15 interesting things you didn’t know about Shopify CEO Tobias Lütke


As the CEO of Canada’s biggest technology company by market value, Tobias Lütke is part of a new wave of Canadian business royalty. In late 2017 he even reached billionaire status.

His company, Shopify, is a unicorn-status Canadian e-commerce company Ottawa, Ontario providing the software for people to build and take control of their own online stores and retail point-of-sale systems. The company reported that it had more than 800,000 businesses in approximately 175 countries using its platform when 2019 began, with total gross merchandise volume exceeding $41.1 billion over 2018.

Like many successful Canadian businesspeople, Lütke’s story doesn’t come without its twists, turns, hiccups and scary moments.

Here’s 15 interesting things you probably didn’t know about Shopify’s Tobias Lutke, courtesy of his interview on NPR’s How I Built This with Guy Raz.

1) He struggled in school because he was dyslexic and likely had ADHD

Shopify was founded in 2004 by Lütke, Daniel Weinand, and Scott Lake after Lütke built an online store for Snowdevil, a snowboarding brand. But long before that, he had troubles in school growing up in Germany.

The reason? Various learning disabilities.

“I got diagnosed with all sort of disabilities and it was very hard for me to perform well in the tests. I don’t think I ended up getting a full diagnoses of it, but now its pretty clear-cut that it was ADHD,” said Lütke.

“Basically I was bored [in school]… If I don’t understand the problem I’m trying to solve, it’s very hard for me to learn a solution to a problem, and so it just didn’t work well for me.”

Lütke left school after grade 10 to join an apprenticeship program to learn how to become a software engineer.

2) His hero at his first job was this rebel coder guy named “Jürgen Starr”

Image result for cartoon motorcycle guy long hair

Lütke’s first job placement out of school was at a subsidiary of Siemens. His boss was a guy named Jürgen Starr who Lütke came to idolize.

“He would always come to work on his BMW motorcycle and he would have long hair and he wasn’t wearing a suit like he was supposed to. Like a total rebel,” said Lütke. “I immediately gravitated to him and his little group of rebels. They were working on really interesting things…and I wanted to be a part of their group,” he said.

By his second year Lütke was getting paid to program all day.

“And I loved it.”

3) He and his now wife Fiona executed a true distance relationship to perfection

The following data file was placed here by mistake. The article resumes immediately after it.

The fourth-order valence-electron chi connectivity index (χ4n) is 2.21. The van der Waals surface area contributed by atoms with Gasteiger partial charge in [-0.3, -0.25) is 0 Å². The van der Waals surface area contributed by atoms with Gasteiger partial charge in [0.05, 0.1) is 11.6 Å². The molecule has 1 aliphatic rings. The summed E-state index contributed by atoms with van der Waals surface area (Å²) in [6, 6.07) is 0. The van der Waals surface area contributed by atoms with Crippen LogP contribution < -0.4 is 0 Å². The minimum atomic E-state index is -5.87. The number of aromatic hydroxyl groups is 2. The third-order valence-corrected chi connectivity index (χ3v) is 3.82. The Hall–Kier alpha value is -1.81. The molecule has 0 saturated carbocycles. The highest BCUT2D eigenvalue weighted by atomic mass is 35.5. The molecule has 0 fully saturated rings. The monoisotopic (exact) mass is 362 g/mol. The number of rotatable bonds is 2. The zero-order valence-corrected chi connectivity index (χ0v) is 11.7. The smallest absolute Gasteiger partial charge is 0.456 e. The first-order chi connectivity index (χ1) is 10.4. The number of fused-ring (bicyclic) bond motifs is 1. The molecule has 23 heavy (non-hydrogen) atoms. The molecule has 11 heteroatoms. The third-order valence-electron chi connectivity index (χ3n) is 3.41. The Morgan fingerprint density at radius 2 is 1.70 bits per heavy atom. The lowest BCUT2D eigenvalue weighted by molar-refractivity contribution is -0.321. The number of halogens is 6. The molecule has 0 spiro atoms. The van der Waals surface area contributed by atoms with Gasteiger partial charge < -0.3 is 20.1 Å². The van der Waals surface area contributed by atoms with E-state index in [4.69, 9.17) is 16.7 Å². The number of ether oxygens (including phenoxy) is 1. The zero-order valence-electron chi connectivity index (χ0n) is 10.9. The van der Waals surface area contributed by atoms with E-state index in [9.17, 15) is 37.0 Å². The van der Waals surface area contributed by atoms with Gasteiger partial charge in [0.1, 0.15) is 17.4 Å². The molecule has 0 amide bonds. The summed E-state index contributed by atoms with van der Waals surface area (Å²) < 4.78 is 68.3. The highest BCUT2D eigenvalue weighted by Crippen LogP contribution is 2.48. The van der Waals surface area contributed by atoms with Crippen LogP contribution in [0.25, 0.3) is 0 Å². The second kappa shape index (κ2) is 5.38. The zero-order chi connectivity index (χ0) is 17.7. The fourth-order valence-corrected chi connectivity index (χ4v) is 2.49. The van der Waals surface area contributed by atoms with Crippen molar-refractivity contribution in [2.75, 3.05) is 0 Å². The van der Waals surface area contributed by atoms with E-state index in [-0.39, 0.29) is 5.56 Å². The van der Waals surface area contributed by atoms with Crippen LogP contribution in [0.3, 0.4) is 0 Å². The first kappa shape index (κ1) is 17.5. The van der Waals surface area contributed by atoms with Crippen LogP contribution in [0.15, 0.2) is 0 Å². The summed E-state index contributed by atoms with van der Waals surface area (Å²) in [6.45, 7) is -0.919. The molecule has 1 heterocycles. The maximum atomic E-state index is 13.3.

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Photo: Twitter.com/FionaMck

Lütke met his wife, Fiona, in Canada when he was on a snowboarding trip. They stayed in contact afterwards until she was graduating her bachelor’s degree. She proposed to come back to live with him in Germany. Imagine telling that to the parents.

“I’m perpetually impressed by her parents,” laughed Lütke. “They are the most wonderful people.”

Fiona landed a job and the pair lived together for 10 months. At that point Fiona had to return to Ottawa to start a Master’s program. Lütke followed her.

4) If not for a missing work permit, Lütke may never have created Shopify

Once he landed in Ottawa, Lütke was deep in talks with a local company to join them. When it came time to sign the papers, they realized they couldn’t hire him without a work permit, which he didn’t have. A family lawyer advised him that he couldn’t work in Canada, but he could start his own company.

Since he liked snowboarding, he decided to start a snowboard business.

5) His wife’s parents were basically the coolest, most supportive in-laws

So he’s this German kid living with his girlfriend’s mom and dad all the way in Canada. But it was all good. “They were amazingly supportive,” said Lütke.

Image result for tobias lutke bruce mckean

Photo: Bruce McKean / LinkedIn

“Here’s the reality: I don’t think I can live with anyone’s parents. But I can live with them. They made it incredibly easy. They’re just the most kind, genuine people and they played massive roles. [My mother-in-law] was a diplomat and she later did all the payroll and accounting at our office, and Bruce [McKean] ended up saving the company later. Entrepreneurship is messy and it’s a journey… Everyone around you are coming along for the trip.”